This noir mystery is set in 1950’s Dublin at a time when the Catholic Church played a large role in the social fabric, particularly with respect to options for women. There is a small cast of central characters dominated by the two sons of an eminent judge, Garrett Griffin. The judge favored the orphan he raised, Quirke, more than his actual son, Malachy, creating a competitive love/hate relationship between the brothers.
The two boys went to Boston for medical school before returning to Dublin to start careers. While abroad, they fell in love with two sisters, Sarah and Delia, daughters of a wealthy entrepreneur with old connections to Judge Griffin. Mal married Sarah, and Quirke married Delia, who died in childbirth soon after marriage. There are hints that Quirke and Sarah have always been in love with one another rather than their respective spouses.
Although Quirke is a pathologist and Mal is an obstetrician, as the story opens we find Mal in Quirke’s office altering the death certificate of Christine Falls, a young woman now in the morgue. Quirke, pretty much always drunk, becomes curious and sets out to discover who this woman was and why Mal was changing her file.
As the mystery unfolds, we learn just how complex are the relationships among the members of this troubled family. We also get a sense of the corruption then spreading its tentacles through the Catholic Church, and into the lives of its congregants.
Discussion: Benjamin Black is a pseudonym for Irish author John Banville, winner of the 2005 Man Booker Prize for The Sea. I felt that had it not been for the fact that the author was actually Banville, this mystery series might not have garnered as much notice.
In this first novel of the Quirke series (possibly Black improves as the series goes along), the author isn’t always adept at constructing his “red herrings.” When we find out something has been twisted and we look back, the deception isn’t quite as seamless as it should be. In fact, the biggest twist doesn’t hang together at all.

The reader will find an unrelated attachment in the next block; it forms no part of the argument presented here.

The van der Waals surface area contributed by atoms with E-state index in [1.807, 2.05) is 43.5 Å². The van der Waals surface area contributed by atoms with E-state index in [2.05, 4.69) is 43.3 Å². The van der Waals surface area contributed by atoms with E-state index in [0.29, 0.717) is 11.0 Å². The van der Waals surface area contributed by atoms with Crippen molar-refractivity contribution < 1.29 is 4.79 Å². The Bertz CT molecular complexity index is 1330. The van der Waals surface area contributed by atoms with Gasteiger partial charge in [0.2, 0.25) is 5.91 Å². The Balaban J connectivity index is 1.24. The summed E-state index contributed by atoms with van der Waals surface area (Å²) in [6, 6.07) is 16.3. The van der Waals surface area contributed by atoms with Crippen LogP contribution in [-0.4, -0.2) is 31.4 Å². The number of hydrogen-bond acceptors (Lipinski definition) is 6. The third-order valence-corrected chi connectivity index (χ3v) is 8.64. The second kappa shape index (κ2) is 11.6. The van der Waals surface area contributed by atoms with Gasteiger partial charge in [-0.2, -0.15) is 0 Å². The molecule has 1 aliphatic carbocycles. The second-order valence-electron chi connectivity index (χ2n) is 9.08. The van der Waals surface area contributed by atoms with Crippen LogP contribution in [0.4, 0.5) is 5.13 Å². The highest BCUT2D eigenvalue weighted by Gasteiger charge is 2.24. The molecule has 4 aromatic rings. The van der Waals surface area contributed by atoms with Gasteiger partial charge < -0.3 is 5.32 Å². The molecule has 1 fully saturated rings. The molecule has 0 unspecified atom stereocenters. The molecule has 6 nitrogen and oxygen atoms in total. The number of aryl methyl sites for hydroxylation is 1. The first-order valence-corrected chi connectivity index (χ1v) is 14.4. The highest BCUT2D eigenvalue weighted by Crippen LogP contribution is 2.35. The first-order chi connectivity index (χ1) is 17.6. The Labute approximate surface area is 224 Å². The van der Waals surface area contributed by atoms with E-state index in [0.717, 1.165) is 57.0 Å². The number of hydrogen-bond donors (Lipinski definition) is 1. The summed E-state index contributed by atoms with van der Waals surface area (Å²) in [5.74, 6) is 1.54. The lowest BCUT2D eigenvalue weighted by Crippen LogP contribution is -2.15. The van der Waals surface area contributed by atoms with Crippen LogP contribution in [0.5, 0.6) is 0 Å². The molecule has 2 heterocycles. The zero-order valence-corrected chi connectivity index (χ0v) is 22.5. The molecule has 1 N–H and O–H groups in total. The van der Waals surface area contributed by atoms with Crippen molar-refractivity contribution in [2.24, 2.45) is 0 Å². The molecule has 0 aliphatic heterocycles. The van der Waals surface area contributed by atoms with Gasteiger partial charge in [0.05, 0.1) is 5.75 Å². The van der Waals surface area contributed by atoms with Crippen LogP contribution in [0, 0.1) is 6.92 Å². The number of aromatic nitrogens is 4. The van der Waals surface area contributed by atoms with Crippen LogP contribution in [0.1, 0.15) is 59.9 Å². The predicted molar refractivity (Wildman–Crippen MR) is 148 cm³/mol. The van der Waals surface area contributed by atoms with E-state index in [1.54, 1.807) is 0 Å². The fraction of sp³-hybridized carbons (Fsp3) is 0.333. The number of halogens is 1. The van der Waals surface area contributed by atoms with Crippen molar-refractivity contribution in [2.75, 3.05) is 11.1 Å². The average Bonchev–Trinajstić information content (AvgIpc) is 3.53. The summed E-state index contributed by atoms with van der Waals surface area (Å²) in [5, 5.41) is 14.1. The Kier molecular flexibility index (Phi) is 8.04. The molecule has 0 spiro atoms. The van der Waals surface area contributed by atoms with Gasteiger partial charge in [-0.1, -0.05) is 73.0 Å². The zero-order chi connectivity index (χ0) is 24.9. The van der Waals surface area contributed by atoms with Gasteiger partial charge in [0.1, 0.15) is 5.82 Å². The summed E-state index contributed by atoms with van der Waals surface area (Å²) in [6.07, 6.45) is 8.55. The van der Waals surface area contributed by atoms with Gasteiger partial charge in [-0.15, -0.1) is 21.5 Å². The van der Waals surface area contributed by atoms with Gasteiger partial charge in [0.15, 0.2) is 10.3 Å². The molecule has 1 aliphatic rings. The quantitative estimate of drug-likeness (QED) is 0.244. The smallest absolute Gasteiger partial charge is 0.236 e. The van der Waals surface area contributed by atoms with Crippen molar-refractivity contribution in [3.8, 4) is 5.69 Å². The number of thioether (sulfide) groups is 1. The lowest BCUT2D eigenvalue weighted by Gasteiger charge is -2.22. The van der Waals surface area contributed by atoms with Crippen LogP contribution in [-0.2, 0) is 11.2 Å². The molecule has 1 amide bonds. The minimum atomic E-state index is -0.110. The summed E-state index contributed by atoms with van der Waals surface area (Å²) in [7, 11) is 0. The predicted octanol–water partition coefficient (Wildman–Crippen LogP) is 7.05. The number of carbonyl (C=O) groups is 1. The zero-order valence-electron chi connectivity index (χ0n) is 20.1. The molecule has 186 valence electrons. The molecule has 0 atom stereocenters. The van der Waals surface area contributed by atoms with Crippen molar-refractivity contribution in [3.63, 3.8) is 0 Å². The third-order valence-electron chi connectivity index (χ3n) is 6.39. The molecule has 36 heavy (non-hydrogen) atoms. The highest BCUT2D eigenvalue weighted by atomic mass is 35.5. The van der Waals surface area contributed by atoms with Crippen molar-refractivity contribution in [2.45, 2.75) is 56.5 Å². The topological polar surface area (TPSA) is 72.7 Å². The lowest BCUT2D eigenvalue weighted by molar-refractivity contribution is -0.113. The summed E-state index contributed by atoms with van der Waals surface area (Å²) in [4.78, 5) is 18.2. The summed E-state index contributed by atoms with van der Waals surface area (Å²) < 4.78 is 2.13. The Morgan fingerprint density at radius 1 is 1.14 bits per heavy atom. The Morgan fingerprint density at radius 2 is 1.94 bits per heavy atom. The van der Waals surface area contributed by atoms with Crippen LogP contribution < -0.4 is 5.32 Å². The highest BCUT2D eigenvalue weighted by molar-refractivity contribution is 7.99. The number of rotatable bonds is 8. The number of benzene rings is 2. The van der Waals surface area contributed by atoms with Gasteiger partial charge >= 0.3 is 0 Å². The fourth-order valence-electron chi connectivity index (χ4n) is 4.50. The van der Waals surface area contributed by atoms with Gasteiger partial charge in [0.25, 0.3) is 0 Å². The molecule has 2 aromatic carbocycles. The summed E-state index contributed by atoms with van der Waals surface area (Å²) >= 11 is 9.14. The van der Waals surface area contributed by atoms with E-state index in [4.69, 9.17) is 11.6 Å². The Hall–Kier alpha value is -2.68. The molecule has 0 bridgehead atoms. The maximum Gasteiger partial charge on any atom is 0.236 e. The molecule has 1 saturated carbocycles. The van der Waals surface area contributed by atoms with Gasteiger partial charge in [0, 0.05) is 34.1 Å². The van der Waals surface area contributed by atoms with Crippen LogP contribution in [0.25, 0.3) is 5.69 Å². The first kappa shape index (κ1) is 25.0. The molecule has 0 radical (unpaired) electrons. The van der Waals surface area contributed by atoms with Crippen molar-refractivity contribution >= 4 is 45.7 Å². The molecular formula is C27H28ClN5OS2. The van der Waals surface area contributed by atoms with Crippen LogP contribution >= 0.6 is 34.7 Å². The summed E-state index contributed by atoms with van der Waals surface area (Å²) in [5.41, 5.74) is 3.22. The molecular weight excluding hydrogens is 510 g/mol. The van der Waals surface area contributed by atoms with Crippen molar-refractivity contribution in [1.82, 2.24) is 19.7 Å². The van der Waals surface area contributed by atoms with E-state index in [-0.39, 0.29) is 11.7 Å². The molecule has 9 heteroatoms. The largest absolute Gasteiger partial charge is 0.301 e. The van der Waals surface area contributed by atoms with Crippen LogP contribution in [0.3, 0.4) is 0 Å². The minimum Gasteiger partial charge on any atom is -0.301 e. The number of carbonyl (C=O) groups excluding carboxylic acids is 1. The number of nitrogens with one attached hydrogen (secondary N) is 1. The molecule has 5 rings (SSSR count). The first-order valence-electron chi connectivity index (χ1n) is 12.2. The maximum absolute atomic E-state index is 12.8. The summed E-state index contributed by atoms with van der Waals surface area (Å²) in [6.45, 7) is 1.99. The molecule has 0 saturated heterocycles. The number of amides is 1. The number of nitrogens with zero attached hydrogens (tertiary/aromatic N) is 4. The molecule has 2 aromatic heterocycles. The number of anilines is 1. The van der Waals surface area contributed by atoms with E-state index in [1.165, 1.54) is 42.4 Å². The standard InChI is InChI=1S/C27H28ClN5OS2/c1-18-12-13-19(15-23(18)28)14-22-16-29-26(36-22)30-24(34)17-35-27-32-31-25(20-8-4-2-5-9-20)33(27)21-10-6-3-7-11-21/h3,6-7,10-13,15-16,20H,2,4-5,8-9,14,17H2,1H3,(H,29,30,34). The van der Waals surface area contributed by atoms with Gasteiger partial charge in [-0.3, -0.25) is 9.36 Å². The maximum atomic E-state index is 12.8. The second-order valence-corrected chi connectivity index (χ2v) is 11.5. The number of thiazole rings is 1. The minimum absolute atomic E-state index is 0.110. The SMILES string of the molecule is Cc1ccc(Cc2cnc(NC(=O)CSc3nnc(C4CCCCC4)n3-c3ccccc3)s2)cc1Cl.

Also, a large part of the plot concerns the bad things that used to happen in Ireland to women who had babies out of wedlock. I think female authors would have been all over that plotline, but for Black, it’s just something to provide twists and move the story along about Quirke and Mal.
There are some passages that seem to be artistic to the point of obfuscation. At other times, though, the author’s literary bent does add to the atmosphere, but it is one so bleak and replete with damaged people (whether evil, bitter, drunken, empty inside, hypocritical, and/or psychologically unbalanced) that it’s hard to warm up to the story and its protagonists. Quirke is the most likable character, but that isn’t saying much; he himself owns up to his indifference and selfishness. He washes away the emptiness of his life with glass after glass of whiskey, without even any musings beforehand about what it is he wants so badly to erase. We, the readers, are not only left in the dark, but without much reason to feel sympathy for him.
Evaluation: This sordid, bleak tale is heavier on atmosphere than on taut plot-limning, drenched in the dolefulness of alcoholism; the abuse of Catholic hegemony; and the unhappy lives of hopeless people, who are impoverished in terms of money or character or both. The book won a nomination from the Mystery Writers of America for the 2008 Edgar Award for Best Novel, but I can’t see why, except that the author is really John Banville.
Published by Henry Holt and Company, 2006